In direct violation of the UN arms embargo, Abu Dhabi has provided [4] military support to Haftar, which Haftar himself and LNA-aligned politicians have acknowledged.

The Emirati Air Force has played a crucial role in allowing Haftar’s forces to consolidate control over eastern Libya, along with more recent attacks [5] on Tripoli, to bolster Haftar’s advances. The UAE has also established military bases [6] in eastern Libya, showing how it seeks to forcefully secure its foothold in the country.

The UAE has also employed mercenaries to fight alongside Haftar’s forces, which provide more diplomatic cover than pure overt military support.

In January, Sudanese media reported [7] the UAE’s recruitment of Sudanese men, enticed with lucrative security jobs in the Emirates, who were then sent to fight in Libya.

Alongside helping the LNA’s advancements, the UAE seeks to bring Libya’s vast natural resources under Haftar’s control and exploit them for its own interests.

On March 16, Libya’s National Oil Company accused [8] the UAE of flouting international law, by exporting fuel to the country’s east, indicating Abu Dhabi’s wish to make Libya dependent on its own exports. And last June, the UAE and Haftar agreed to illegally redirect [9] oil from UN-directed channels and instead through Emirati oil companies, showing the UAE’s attempts to uproot the NOC and the GNA’s control over Libya’s resources.

Abu Dhabi has previously sought greater influence within Libya’s government, supporting pro-UAE politicians including Aref Al-Nayed [10], former presidential candidate and former Libyan ambassador to the UAE.

Though such initiatives have been unsuccessful, it shows how Abu Dhabi seeks to form a Libya government which it can easily manipulate.

Though the UAE seems to be helping Haftar capture Tripoli, its primary objective is to prevent an independent and stable oil-rich Libya from emerging.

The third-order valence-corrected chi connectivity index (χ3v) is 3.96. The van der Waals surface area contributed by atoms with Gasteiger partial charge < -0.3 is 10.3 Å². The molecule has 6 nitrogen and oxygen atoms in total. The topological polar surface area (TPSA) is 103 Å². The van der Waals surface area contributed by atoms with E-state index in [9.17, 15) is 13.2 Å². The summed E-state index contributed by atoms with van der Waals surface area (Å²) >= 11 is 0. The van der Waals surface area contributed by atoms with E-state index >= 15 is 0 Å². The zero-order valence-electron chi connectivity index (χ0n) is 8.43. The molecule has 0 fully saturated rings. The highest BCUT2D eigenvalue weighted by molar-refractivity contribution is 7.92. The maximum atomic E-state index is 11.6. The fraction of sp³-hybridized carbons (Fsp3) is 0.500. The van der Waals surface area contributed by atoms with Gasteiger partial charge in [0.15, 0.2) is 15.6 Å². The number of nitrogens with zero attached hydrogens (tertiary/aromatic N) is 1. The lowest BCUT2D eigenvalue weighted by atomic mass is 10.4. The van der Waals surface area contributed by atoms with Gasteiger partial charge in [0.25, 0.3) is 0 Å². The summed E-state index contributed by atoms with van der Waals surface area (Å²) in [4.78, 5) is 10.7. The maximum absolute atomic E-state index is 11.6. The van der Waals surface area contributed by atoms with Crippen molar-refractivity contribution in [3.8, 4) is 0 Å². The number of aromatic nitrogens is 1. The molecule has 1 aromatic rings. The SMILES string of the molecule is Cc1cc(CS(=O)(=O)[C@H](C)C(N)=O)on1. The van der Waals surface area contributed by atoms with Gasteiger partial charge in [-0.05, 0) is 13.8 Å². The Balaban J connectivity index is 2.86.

Such a scenario would mean Libya attracts greater European and international investment, which would enable it to compete with the UAE and threaten Abu Dhabi’s desires to become a regional hegemon.

Therefore, the UAE would continue supporting Haftar to prolong Libya’s divisions while shoring up the LNA’s control over Libya’s east and its oil fields.

Its divide-and-rule policies in Yemen and Somalia, by supporting separatist groups to weaken the unmanipulable central governments in both countries to shore up its own influence, are indicative of the UAE’s wider regional tactics.

A fractured Libya is increasingly likely, as the UAE’s push to help Haftar capture Tripoli has shown signs of faltering.

After all, Turkey’s support [11] for the GNA has empowered it against Haftar’s advancements, delivering anti-aircraft devices and other equipment, while the GNA launched [12] a new offensive on March 25 to repel Haftar’s forces that encircled Tripoli. Yet there is only so much the GNA can do to defeat Haftar.

In the short-term, Abu Dhabi and others’ support has placed Haftar in a position where he will not disappear, and his presence must be acknowledged within Libya’s political future.

Even if Haftar cannot capture Tripoli, his power-hungry aspirations drive him to maximize his political sway in any upcoming government.

On the other hand, criticism towards Abu Dhabi’s harmful role in Libya has arisen, as GNA politicians including Prime Minister Fayez al-Sarraj have slammed [13] the UAE’s interference in the country.

Such acts of condemnation are helpful in raising awareness of the UAE’s actions.

Yet as the UAE’s Western allies, who have real leverage over Abu Dhabi, are either backing Haftar’s war or simply indifferent to Libya’s chaos --as is the case with the United States and United Kingdom--, the UAE will continue to enjoy impunity in its interference in Libya.

Meanwhile the current coronavirus pandemic, which could also grant the UAE more of a smokescreen, will further divert global attention from the political and humanitarian consequences of such regional interference.

* Opinions expressed in this article are the author’s own and do not necessarily reflect the editorial policy of Anadolu Agency.